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In Vitro Anti-Inflammatory Activity of Peptides Obtained by Tryptic Shaving of Surface Proteins of Streptococcus thermophilus LMD-9

CALBINOTOX, Université de Lorraine, F-54000 Nancy, France
Author to whom correspondence should be addressed.
Foods 2022, 11(8), 1157;
Submission received: 9 March 2022 / Revised: 1 April 2022 / Accepted: 11 April 2022 / Published: 16 April 2022
(This article belongs to the Section Food Physics and (Bio)Chemistry)


Streptococcus thermophilus, a lactic acid bacterium widely used in the dairy industry, is consumed regularly by a significant proportion of the population. Some strains show in vitro anti-inflammatory activity which is not fully understood. We hypothesized that peptides released from the surface proteins of this bacterium during digestion could be implied in this activity. Consequently, we prepared a peptide hydrolysate by shaving and hydrolysis of surface proteins using trypsin, and the origin of peptides was checked by liquid chromatography–tandem mass spectrometry (LC-MS/MS) analysis. Most of the identified peptides originated from bacterial cell surface proteins. The anti-inflammatory activity of peptide hydrolysate was investigated under inflammatory conditions in two cell models. Peptide hydrolysate significantly decreased secretion of pro-inflammatory cytokine IL-8 in lipopolysaccharide (LPS)-stimulated human colon epithelial HT-29 cells. It also reduced the production of pro-inflammatory cytokines IL-8, IL-1β and the protein expression levels of Pro-IL-1β and COX-2 in LPS-stimulated THP-1 macrophages. The results showed that peptides released from bacterial surface proteins by a pancreatic protease could therefore participate in an anti-inflammatory activity of S. thermophilus LMD-9 and could prevent low-grade inflammation.

Graphical Abstract

1. Introduction

Inflammation is a part of the regular host reaction to injury or infection caused by pathogens, damaged cells, irritants or allergens. However, low-grade chronic inflammation is often associated with pathologies such as type 2 diabetes, inflammatory bowel disease (IBD), arthritis or atherosclerosis and other cardiovascular diseases [1,2]. Recent studies showed that inflammation also favors the development of severe forms of COVID-19 [3,4]. Although these diseases are generally treated by pharmaceutical approaches/drugs [5,6], a long-term use of such drugs can trigger side effects that can impair health. Numerous nutritional studies have highlighted that natural food sources containing bioactive peptides/molecules could modulate inflammation key factors and consequently delay the onset of these chronic diseases [6,7]. Bioactive peptides are defined as peptide sequences, derived from food proteins, which exert a beneficial effect on consumer health beyond the nutritional effect [8]. They can be released from these proteins by enzymatic proteolysis in vitro and/or in vivo or by lactic acid bacteria (LAB) or yeasts during the fermentation process [9] and, having thus become physiologically active, can regulate diverse physiological functions [10]. Moreover, LAB that can be a part of some food products, since they are widely used for the manufacture of fermented dairy products, have also been reported to display beneficial health effects such as anti-inflammatory properties both in in vitro and in vivo studies [11,12,13].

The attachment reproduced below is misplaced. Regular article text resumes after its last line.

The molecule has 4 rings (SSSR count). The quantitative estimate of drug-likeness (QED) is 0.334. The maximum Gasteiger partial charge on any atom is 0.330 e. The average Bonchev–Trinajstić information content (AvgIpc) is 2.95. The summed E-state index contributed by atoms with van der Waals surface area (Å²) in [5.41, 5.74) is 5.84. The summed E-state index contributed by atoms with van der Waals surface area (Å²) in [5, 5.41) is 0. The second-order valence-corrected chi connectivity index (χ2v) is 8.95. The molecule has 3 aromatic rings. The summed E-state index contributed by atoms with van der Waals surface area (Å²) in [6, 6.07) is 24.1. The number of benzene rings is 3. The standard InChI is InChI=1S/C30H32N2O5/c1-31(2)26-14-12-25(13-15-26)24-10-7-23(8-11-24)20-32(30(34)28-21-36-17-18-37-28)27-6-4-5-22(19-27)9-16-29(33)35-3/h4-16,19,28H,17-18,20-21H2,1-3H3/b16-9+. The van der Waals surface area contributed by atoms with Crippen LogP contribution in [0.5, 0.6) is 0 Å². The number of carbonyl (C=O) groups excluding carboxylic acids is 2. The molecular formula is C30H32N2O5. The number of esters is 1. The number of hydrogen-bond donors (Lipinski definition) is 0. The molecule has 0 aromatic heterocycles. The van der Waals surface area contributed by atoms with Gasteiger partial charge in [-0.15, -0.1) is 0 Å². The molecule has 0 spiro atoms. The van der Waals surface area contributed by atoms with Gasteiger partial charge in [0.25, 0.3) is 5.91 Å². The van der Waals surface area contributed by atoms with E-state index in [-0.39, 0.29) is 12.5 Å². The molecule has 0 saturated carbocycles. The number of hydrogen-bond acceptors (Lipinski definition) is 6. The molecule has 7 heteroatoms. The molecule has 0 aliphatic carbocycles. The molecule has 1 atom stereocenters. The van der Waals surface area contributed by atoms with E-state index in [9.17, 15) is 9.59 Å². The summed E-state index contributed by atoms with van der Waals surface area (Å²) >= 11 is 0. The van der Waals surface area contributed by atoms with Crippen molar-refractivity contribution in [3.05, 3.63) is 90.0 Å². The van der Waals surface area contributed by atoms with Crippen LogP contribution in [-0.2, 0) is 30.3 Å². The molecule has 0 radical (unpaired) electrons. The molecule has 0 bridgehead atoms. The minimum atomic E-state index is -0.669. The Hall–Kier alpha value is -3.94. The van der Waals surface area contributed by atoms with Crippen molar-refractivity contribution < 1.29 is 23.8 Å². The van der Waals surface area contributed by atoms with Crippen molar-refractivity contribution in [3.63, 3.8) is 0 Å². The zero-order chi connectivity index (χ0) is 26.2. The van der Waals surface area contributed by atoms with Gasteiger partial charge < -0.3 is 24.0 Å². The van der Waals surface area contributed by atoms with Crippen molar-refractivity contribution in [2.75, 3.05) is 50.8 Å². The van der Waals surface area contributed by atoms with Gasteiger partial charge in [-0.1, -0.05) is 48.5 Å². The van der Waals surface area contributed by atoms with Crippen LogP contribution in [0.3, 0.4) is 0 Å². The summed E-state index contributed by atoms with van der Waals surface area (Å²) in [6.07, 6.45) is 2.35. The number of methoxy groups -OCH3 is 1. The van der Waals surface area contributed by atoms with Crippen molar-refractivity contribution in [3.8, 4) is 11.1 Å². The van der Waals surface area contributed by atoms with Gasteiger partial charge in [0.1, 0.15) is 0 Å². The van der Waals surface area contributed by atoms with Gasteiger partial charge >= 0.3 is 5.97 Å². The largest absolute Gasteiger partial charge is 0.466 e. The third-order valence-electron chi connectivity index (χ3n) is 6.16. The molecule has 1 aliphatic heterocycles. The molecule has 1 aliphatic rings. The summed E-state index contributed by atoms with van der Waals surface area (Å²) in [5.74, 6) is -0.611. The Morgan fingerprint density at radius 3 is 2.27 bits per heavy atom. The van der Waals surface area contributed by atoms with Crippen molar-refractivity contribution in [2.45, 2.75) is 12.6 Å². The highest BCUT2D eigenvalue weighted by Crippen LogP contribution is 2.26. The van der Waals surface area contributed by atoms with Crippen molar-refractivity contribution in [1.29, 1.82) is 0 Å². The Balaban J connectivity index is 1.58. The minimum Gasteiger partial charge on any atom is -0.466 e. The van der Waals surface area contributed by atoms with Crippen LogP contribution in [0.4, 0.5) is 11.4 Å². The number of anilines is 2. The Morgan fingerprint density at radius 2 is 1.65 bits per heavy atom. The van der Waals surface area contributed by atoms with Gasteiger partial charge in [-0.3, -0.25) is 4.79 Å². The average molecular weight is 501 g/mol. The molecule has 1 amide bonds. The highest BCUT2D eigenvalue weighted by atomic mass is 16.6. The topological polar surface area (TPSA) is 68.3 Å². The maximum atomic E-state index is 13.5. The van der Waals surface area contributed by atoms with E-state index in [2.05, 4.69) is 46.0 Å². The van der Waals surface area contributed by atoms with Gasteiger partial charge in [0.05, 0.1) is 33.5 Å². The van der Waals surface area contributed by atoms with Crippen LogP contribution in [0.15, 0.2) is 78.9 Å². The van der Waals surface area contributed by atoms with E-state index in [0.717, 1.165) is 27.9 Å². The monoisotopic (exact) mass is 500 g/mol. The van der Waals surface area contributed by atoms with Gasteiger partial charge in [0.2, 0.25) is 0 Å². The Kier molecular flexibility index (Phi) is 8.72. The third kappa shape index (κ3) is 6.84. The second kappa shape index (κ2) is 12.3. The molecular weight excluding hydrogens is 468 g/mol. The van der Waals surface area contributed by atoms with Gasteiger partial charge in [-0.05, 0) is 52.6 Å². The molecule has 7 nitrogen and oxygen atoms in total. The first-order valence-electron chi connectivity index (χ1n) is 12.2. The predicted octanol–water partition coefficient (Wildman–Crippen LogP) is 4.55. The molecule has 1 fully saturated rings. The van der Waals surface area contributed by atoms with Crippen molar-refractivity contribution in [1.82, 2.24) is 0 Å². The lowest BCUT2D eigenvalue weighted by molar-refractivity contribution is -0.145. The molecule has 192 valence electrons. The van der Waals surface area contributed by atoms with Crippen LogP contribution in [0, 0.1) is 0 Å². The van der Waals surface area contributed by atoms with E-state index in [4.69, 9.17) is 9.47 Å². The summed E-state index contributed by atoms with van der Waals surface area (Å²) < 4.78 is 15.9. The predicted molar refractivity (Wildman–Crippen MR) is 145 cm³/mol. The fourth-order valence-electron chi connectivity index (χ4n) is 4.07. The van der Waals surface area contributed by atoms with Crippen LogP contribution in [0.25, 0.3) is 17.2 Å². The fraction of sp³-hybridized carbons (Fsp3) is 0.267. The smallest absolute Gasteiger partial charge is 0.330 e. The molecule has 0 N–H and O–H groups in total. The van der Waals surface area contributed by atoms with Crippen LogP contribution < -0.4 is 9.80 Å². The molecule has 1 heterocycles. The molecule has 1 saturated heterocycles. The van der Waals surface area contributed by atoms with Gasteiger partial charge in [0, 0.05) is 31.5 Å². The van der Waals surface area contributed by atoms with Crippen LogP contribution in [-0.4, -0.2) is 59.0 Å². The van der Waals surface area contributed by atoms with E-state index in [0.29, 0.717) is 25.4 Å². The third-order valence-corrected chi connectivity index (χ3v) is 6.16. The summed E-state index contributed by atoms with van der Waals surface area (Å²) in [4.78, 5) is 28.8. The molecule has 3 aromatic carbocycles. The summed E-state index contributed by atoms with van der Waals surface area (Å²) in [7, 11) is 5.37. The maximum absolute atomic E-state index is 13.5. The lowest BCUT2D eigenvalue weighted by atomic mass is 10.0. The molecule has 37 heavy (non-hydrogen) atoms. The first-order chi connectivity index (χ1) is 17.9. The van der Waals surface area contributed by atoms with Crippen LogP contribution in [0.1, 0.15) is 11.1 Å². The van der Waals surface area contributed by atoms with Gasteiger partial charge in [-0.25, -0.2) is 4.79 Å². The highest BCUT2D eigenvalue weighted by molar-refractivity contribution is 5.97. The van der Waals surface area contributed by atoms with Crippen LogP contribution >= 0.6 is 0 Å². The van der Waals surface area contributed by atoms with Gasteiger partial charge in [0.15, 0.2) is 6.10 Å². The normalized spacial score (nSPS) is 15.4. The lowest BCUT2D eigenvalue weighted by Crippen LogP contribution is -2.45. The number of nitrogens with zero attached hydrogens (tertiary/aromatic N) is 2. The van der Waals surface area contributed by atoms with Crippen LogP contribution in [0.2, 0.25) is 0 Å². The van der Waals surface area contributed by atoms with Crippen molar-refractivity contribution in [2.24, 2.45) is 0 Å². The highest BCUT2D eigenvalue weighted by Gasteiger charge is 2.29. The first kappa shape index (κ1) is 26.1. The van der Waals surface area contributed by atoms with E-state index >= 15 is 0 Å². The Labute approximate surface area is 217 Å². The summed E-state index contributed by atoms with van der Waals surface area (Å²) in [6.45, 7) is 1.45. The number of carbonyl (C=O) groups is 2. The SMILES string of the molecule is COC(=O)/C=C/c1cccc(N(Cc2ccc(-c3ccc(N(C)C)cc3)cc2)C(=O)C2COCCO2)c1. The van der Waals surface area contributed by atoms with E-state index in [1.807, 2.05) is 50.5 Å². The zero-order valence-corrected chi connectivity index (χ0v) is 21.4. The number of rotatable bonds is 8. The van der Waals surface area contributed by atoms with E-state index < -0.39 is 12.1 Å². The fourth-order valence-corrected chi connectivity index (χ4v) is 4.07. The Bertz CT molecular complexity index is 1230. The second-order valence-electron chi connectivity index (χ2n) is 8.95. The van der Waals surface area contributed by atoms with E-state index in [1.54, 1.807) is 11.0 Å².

Among the LAB, Streptococcus thermophilus, belonging to the commensal, opportunistic and pathogenic species of the streptococcus genus, is the only species to be used in the food sector [14] as it is considered as GRAS (Generally Recognized As Safe) by the FDA and has obtained QPS (Qualified Presumption of Safety) status from EFSA. It is widely employed as a secondary starter culture in the dairy industry for milk acidification by transforming lactose into lactic acid [15,16], and thus contributes to both the fermentation and flavoring of dairy products. Besides its excellent technofunctional properties, S. thermophilus is capable of generating a variety of peptides with diverse bioactivities from milk proteins via its surface proteolytic system [17,18], whose main actor is cell envelope proteinase PrtS. Furthermore, S. thermophilus beneficial health effects have been reported in many studies [19]: alleviation of lactose intolerance, prevention of gastritis as well as of infectious diarrhea. It has several probiotic characteristics, especially producing biologically active molecules, down-regulates the inflammatory response and stimulates the host’s production of pro-inflammatory and anti-inflammatory cytokines [20,21]. For example, it was used in the treatment of inflammatory diseases with the VSL#3 probiotic formulation [20,22].
Anti-inflammatory properties of S. thermophilus on cell cultures were highlighted. Thus, three strains of S. thermophilus (ST1342, ST1275 and ST285) induced anti-inflammatory activity on the promonocytic cell line U937 when co-cultivated with it [23]. The strain ST285 was also shown to induce a significant increase in the expression of anti-inflammatory cytokines IL-4, IL-5 and IL-10, and a decrease in the secretion of pro-inflammatory IL-1β and IFN-γ [24], and was further shown to have immune-modulating effects on peripheral blood mononuclear cells (PBMC) and monocyte cells isolated from PBMC [25,26]. Similarly, Han et al. reported that LPS-treated mouse macrophages co-cultivated with S. thermophilus 19 showed a significant decrease in the expression of tumor necrosis factor-α (TNF-α), IL-1β and IL-6 pro-inflammatory cytokines [27].